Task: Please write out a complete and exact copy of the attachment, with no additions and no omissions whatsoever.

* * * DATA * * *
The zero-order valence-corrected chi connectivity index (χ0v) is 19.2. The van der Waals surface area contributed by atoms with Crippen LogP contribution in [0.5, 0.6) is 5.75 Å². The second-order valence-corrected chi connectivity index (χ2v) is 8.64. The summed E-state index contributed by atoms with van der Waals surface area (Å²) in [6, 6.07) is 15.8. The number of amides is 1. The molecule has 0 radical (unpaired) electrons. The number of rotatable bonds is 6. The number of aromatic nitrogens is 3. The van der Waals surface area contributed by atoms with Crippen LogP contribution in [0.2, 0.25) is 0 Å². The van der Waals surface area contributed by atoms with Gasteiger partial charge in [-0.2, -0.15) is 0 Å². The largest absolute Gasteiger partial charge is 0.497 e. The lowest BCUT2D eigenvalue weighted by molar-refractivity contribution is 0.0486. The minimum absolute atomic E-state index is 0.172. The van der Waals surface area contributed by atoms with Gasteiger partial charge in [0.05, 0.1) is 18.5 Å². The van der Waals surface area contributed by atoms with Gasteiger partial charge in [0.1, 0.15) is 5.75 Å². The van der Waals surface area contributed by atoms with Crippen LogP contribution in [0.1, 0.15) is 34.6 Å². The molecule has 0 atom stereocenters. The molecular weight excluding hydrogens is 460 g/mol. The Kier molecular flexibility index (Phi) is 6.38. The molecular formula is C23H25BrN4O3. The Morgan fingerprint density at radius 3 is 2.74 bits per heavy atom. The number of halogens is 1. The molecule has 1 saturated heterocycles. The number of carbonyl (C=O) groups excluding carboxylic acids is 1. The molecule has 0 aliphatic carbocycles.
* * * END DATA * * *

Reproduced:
The zero-order valence-corrected chi connectivity index (χ0v) is 19.2. The van der Waals surface area contributed by atoms with Crippen LogP contribution in [0.5, 0.6) is 5.75 Å². The second-order valence-corrected chi connectivity index (χ2v) is 8.64. The summed E-state index contributed by atoms with van der Waals surface area (Å²) in [6, 6.07) is 15.8. The number of amides is 1. The molecule has 0 radical (unpaired) electrons. The number of rotatable bonds is 6. The number of aromatic nitrogens is 3. The van der Waals surface area contributed by atoms with Crippen LogP contribution in [0.2, 0.25) is 0 Å². The van der Waals surface area contributed by atoms with Gasteiger partial charge in [-0.2, -0.15) is 0 Å². The largest absolute Gasteiger partial charge is 0.497 e. The lowest BCUT2D eigenvalue weighted by molar-refractivity contribution is 0.0486. The minimum absolute atomic E-state index is 0.172. The van der Waals surface area contributed by atoms with Gasteiger partial charge in [0.05, 0.1) is 18.5 Å². The van der Waals surface area contributed by atoms with Gasteiger partial charge in [0.1, 0.15) is 5.75 Å². The van der Waals surface area contributed by atoms with Crippen LogP contribution in [0.1, 0.15) is 34.6 Å². The molecule has 0 atom stereocenters. The molecular weight excluding hydrogens is 460 g/mol. The Kier molecular flexibility index (Phi) is 6.38. The molecular formula is C23H25BrN4O3. The Morgan fingerprint density at radius 3 is 2.74 bits per heavy atom. The number of halogens is 1. The molecule has 1 saturated heterocycles. The number of carbonyl (C=O) groups excluding carboxylic acids is 1. The molecule has 0 aliphatic carbocycles.